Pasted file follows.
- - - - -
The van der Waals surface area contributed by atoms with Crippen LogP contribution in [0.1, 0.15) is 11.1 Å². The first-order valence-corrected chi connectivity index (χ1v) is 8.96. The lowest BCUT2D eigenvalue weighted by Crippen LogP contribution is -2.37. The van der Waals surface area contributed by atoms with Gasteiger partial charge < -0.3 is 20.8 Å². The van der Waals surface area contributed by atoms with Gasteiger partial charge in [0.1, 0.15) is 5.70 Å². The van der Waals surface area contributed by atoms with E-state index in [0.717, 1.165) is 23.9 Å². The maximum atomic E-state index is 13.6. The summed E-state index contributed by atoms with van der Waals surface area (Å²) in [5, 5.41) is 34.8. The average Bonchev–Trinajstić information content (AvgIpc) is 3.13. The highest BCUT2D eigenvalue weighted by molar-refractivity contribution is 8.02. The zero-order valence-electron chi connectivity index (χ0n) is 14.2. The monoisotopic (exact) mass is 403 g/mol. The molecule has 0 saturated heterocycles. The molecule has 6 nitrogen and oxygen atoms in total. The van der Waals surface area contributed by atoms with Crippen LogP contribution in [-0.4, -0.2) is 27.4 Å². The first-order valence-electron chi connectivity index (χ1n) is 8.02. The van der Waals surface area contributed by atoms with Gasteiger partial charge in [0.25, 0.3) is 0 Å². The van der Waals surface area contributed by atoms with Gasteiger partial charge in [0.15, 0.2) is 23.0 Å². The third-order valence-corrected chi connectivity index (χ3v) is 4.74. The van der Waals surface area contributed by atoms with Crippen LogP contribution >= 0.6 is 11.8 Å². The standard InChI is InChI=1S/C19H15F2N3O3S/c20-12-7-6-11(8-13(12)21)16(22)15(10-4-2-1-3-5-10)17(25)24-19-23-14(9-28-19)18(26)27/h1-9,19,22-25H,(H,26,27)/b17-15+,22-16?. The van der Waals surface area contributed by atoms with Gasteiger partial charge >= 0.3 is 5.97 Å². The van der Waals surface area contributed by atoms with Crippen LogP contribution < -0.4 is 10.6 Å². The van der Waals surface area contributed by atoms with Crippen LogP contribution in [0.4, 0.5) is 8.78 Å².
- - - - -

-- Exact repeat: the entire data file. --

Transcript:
The van der Waals surface area contributed by atoms with Crippen LogP contribution in [0.1, 0.15) is 11.1 Å². The first-order valence-corrected chi connectivity index (χ1v) is 8.96. The lowest BCUT2D eigenvalue weighted by Crippen LogP contribution is -2.37. The van der Waals surface area contributed by atoms with Gasteiger partial charge < -0.3 is 20.8 Å². The van der Waals surface area contributed by atoms with Gasteiger partial charge in [0.1, 0.15) is 5.70 Å². The van der Waals surface area contributed by atoms with E-state index in [0.717, 1.165) is 23.9 Å². The maximum atomic E-state index is 13.6. The summed E-state index contributed by atoms with van der Waals surface area (Å²) in [5, 5.41) is 34.8. The average Bonchev–Trinajstić information content (AvgIpc) is 3.13. The highest BCUT2D eigenvalue weighted by molar-refractivity contribution is 8.02. The zero-order valence-electron chi connectivity index (χ0n) is 14.2. The monoisotopic (exact) mass is 403 g/mol. The molecule has 0 saturated heterocycles. The molecule has 6 nitrogen and oxygen atoms in total. The van der Waals surface area contributed by atoms with Crippen LogP contribution in [-0.4, -0.2) is 27.4 Å². The first-order valence-electron chi connectivity index (χ1n) is 8.02. The van der Waals surface area contributed by atoms with Gasteiger partial charge in [0.25, 0.3) is 0 Å². The van der Waals surface area contributed by atoms with Gasteiger partial charge in [0.15, 0.2) is 23.0 Å². The third-order valence-corrected chi connectivity index (χ3v) is 4.74. The van der Waals surface area contributed by atoms with Crippen LogP contribution >= 0.6 is 11.8 Å². The standard InChI is InChI=1S/C19H15F2N3O3S/c20-12-7-6-11(8-13(12)21)16(22)15(10-4-2-1-3-5-10)17(25)24-19-23-14(9-28-19)18(26)27/h1-9,19,22-25H,(H,26,27)/b17-15+,22-16?. The van der Waals surface area contributed by atoms with Gasteiger partial charge >= 0.3 is 5.97 Å². The van der Waals surface area contributed by atoms with Crippen LogP contribution < -0.4 is 10.6 Å². The van der Waals surface area contributed by atoms with Crippen LogP contribution in [0.4, 0.5) is 8.78 Å².